Hot on the heels of the relaunches of Turok: Dinosaur Hunter, Magnus: Robot Fighter and Solar: Man of the Atom, Doctor Spektor: Master of the Occult #1 rounds out Dynamite Entertainment’s attempt to revitalize the Gold Key Universe. It’s illustrated by Neil Edwards and colored by Jordan Boyd, but pretty much the only reason I needed to pick this up was that it’s written by Mark Waid (Daredevil). Is it good?
Doctor Spektor: Master of the Occult #1 (Dynamite Entertainment)
I’m resisting the urge to look up Doctor Spektor on Wikipedia right now. One of the challenges of critiquing licensed material is that it can be difficult at times to figure out whom to assign credit or blame to. How much credit should Jack Kirby get for Dan Slott and Mike Allred’s excellent new Silver Surfer series, and on that same token, how much credit can Slott and Allred take for putting a fun new spin on what was already such a winning concept in the first place? I’ve loved Batman for as long as I can remember, but until recently that had little to do with direct exposure to the work of Bill Finger, and it certainly had almost nothing to do with Bob Kane.
But at least with most Marvel and DC superheroes, I have usually had some vague awareness of their characters’ history before reading their comics, watching their television shows, or seeing their movies. But I had never even heard of Doctor Spektor before reading this comic. So instead of trying to parse out how much credit I’ll give to whom, I’ll try my best to judge Doctor Spector: Master of the Occult #1 as a singular product.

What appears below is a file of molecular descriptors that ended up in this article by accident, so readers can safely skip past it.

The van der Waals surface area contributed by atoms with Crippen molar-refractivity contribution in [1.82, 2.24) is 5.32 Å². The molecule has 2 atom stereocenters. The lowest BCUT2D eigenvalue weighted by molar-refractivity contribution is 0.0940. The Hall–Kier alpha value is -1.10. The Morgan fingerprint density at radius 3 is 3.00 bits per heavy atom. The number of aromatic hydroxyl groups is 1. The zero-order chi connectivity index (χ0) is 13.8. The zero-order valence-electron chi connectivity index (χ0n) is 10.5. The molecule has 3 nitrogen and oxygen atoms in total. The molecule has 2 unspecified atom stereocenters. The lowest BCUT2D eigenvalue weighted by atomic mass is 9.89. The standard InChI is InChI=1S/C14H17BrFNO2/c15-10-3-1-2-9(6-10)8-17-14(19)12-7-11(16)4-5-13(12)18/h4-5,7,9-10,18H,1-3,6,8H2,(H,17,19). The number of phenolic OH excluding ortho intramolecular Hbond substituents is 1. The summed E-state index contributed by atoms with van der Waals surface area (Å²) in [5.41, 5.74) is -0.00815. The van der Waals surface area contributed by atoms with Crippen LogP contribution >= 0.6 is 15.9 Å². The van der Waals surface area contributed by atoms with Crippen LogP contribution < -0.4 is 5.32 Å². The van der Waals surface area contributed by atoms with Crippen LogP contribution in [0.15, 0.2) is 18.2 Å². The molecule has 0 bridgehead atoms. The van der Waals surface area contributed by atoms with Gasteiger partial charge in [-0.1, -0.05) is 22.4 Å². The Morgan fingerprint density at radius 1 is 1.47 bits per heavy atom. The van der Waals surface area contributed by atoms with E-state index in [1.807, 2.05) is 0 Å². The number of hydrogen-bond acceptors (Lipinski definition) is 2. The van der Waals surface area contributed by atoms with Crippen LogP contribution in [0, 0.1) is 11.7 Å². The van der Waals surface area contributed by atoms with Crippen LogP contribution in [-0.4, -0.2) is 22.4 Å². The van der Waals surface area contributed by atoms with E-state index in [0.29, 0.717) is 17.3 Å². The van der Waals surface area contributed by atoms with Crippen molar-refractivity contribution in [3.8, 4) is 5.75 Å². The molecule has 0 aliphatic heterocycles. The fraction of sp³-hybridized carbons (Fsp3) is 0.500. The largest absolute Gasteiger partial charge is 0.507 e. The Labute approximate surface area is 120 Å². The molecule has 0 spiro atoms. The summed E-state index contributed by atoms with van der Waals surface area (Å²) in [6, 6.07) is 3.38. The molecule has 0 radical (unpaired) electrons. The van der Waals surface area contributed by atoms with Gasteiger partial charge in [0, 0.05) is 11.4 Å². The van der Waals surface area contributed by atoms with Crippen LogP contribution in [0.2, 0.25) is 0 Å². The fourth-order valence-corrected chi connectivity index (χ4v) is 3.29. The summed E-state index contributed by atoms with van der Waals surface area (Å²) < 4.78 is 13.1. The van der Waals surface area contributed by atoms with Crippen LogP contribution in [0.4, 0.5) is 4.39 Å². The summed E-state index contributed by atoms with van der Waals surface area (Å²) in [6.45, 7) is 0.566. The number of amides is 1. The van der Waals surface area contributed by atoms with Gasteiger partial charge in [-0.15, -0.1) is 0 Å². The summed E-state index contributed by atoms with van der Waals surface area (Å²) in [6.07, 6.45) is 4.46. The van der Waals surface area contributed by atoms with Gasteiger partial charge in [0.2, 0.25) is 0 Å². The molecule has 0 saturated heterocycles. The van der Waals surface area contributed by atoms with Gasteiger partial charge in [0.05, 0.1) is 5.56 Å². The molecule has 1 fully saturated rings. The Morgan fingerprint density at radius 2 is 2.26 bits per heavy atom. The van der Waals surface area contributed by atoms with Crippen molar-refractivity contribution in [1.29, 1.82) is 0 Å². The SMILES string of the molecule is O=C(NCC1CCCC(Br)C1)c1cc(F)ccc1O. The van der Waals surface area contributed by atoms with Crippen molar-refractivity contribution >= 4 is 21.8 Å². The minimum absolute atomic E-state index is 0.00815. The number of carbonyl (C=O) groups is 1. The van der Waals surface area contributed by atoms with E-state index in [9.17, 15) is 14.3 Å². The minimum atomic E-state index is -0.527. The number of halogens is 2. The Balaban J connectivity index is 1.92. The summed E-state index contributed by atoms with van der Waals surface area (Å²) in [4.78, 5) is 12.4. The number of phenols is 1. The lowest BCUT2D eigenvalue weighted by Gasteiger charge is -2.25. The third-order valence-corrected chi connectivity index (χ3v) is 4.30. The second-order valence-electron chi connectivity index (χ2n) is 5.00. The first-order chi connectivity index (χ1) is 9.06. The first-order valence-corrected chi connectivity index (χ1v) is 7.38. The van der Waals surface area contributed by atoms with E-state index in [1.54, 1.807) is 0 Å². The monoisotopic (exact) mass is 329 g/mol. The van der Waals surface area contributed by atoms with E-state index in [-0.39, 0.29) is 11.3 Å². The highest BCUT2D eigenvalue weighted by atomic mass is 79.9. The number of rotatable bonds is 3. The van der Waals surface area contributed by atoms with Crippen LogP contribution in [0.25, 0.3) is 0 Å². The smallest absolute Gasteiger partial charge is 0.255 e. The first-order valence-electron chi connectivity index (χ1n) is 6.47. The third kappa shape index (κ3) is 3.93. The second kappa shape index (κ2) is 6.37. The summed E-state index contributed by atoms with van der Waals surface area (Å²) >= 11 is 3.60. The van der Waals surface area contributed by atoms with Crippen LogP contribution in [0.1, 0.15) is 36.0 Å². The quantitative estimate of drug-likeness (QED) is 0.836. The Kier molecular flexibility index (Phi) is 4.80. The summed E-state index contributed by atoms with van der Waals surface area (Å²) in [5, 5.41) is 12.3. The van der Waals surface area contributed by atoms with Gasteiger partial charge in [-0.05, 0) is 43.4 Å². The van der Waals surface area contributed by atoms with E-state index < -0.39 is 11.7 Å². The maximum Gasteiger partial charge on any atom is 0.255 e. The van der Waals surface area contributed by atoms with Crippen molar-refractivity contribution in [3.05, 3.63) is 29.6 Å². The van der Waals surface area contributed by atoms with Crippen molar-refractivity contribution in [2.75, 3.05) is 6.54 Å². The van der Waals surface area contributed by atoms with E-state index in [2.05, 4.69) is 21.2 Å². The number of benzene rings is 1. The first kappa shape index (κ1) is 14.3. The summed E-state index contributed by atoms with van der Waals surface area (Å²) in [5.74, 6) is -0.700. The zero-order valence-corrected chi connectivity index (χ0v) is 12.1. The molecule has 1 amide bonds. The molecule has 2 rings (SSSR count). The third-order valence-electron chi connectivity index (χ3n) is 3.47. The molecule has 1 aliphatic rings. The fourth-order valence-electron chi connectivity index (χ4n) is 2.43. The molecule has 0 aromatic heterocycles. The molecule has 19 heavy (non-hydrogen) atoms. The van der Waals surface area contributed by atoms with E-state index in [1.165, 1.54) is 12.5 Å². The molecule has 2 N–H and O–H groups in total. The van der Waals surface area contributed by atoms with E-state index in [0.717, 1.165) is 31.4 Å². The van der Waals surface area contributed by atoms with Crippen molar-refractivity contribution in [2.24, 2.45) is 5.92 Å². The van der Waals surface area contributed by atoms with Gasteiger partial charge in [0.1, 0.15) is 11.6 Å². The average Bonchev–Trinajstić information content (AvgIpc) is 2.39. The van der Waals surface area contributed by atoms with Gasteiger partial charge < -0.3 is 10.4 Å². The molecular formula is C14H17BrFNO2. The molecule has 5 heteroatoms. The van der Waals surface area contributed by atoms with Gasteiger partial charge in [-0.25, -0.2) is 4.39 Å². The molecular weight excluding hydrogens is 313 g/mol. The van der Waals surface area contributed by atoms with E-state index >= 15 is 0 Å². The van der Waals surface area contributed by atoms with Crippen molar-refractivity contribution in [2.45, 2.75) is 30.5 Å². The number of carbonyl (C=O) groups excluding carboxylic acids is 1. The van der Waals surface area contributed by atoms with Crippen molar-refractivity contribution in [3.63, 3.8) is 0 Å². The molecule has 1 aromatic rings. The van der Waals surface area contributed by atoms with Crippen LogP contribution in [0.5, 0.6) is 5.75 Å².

Doctor Spektor runs on a simple, intriguing premise: a reality TV/talk show host that hunts actual, literal ghosts and vampires for public broadcast. It’s been said before that Mark Waid is a master of the first issue, and while Doctor Spektor is far from a masterpiece, Waid’s talent nonetheless shines through as he introduces readers to the characters, concept, and general tone of this title. Wisely, Waid chooses to focus a bit more on the television-star aspect of the titular character than he does on the monster-hunting, because the former is so much more unique. And as one can always expect from a Mark Waid comic, the dialogue is absolutely first rate.
Doctor Spektor is a bit weaker on the art side. As fellow AiPT contributor David Brooke pointed out to me, Neil Edwards’ art is a bit reminiscent of Bryan Hitch, but then again, I’ve never been much of a Hitch fan anyway. It’s not bad, but it’s not particularly exciting or dynamic either. The characters often appear flat and stiff, and their facial expressions often are either too exaggerated or not displaying the wrong emotions altogether. The art is functional, and that’s about it.
Is It Good?
Doctor Spektor: Master of the Occult will probably not reach the heights of other Mark Waid projects like Daredevil and Kingdom Come, but it’s nonetheless an intriguing premise with a fun execution, albeit with some mediocre art.